In the first two parts of this series we reviewed the fact that although medication reconciliation is recognized as being extremely challenging, there was progress being made in 2011. Some of that progress, the prototype user experience, earned a standing ovation from physician leadership in HCIT.
In this post, we will wrap up the topic by discussing the provider organizational process issues, where the many critical contexts of medication reconciliation (MR or Med Rec) come together. We’ll draw heavily from a presentation by Vickie Kamataris of Novaces in which she effectively peeled back the layers of the MR onion with great clarity. Titled “Medication Reconciliation: Putting a Dent in One of Healthcare’s Toughest Problems,” and delivered in August 2011, you’ll find it here.
Kamataris has the talent, skills and experience stemming from her nursing and Six Sigma master black belt training to make some very intelligent points. What follows are the fundamental dimensions and implications for action from her presentation.
A. Unreliable Med Rec is recurrently identifiable as the root cause of every major inpatient process failure. That’s true for preventable readmissions, attainment of quality goals, personal time and energy management of healthcare providers (especially nurses and doctors). Also included are avoidable waste such as non-value-added activities, and the effective management of transitions of care (admission and discharge being the granddaddies).
Implication: The Med Rec process must be understood and addressed as a prerequisite to any inpatient improvement project. This requires the correct use of tools, as shown in the figure above.
B. A systems approach, using a toolset and skillful talent set like Lean Six Sigma, is a required discipline. Although Med Rec failures always produce the obvious end result, the degree to which a specific component contributes is not necessarily obvious. Therefore, measurement, careful observation, and assumption testing that aren’t free and often require uncommon analytical skills are necessities. One approach, the DMAIC Roadmap described in the linked presentation, is shown here:
Implication: Implementing a “solution” to a poorly characterized problem is an inefficient, often ineffective, and usually costly way to deal with it.
C. Clinical Transformation is critical and unavoidable. As we race to demonstrate Meaningful Use of certified solutions, it’s understandable that many of us strive to change as little as possible. What we’ve learned is that the requisite workflows, such as those to accomplish MR, maintain an up-to-date problem list, or do quality measurement as a by-product of care, must be implemented electronically, not by manual abstraction. This requires careful attention to process design. Translating those transforming processes to operations requires them to be repetitive by design.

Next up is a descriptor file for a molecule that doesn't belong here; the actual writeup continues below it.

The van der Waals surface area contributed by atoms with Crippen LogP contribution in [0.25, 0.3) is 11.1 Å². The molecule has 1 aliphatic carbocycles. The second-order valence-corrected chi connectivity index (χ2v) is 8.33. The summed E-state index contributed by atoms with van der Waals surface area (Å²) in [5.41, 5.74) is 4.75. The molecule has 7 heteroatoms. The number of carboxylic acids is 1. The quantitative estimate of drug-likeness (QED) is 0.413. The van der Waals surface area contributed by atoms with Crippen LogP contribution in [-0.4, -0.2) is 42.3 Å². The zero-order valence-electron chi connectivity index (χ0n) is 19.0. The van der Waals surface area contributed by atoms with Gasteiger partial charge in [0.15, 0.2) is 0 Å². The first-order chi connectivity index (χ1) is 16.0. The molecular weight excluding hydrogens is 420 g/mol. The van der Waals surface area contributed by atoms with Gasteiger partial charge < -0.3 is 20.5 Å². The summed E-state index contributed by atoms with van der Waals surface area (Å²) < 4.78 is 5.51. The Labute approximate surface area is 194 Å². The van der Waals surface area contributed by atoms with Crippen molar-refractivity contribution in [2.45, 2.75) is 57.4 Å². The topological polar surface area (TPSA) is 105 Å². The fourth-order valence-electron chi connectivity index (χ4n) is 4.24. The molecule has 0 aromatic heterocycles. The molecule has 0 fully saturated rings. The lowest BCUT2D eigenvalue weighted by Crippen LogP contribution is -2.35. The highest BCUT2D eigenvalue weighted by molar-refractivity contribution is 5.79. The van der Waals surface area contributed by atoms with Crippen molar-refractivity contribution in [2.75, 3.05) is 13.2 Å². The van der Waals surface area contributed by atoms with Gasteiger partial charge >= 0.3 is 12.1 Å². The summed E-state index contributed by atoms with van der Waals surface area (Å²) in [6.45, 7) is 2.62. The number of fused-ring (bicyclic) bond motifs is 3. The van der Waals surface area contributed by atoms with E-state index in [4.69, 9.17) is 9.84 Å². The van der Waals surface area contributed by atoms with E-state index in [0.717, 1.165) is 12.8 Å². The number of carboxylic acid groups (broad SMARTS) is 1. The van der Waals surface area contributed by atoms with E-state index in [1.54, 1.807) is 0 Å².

Implication: Points A and B above define the strategic critical work. The first step is to understand your current processes and recurrent types of failures. That requires resource planning starting with “buy, rent or growing those resources.” Parts of your problem are probably not adequately understood to pick the right tool to fix them. If you don’t have Pareto diagrams that characterize your inputs and failures, such as in the above example, you won’t understand your problem(s).
D. The future is reconciliation, and it’s not simply medications. A core dimension to MR is the input of information by care providers. None of us do that perfectly 100 percent of the time. Another dimension is patients who present with no medication lists, long lists, or a Ziploc bag of medications, some of which may be high risk meds. Add them both together and it is not surprising that the pre-automation Med Rec success rate is never higher than 50 percent when carefully studied. It’s clear there is a cousin to Med Rec – problem reconciliation.
Many of the required solution elements, like grouping by category (examined in Part 2 of this series) are the same. This also is true with designs that scale up when the number of list elements exceeds a dozen. In this case, those elements need the same kinds of treatment we saw in TwinList. There is tremendous overlap, of course, with clinical documentation improvement (CDI) initiatives, which similarly focus on establishing clarity in areas that have a high gap rate.
Implication: Current state assessment of your organization, such as that needed for phase one ICD-10 preparation, is vital and will need to be on-going. As demonstrated in the graphic above, the “Med Rec process is universally broken.” We are already beginning to find the same conclusion for problem list management and its reconciliation. However, the approaches shown in the video dramatically improved MR and are essential to process improvement.
To fully understand these points and their implications, I strongly recommend watching the Kamataris-Novaces Medication Reconciliation video presentation.
As challenging as MR can be, the field of onions we’ve been discussing is manageable. In some cases, simply collecting these metaphorical onions in baskets and counting them is more than sufficient for our operations. In others, peeling, slicing, boiling, sautéing and caramelizing will be essential. And, ultimately, some repackaging, such as French Onion Soup or onion rings, will be critical to delivering better care for patients.
What do you think?
Joseph I. Bormel MD, MPH
CMO, Vice President
Clarity affords focus.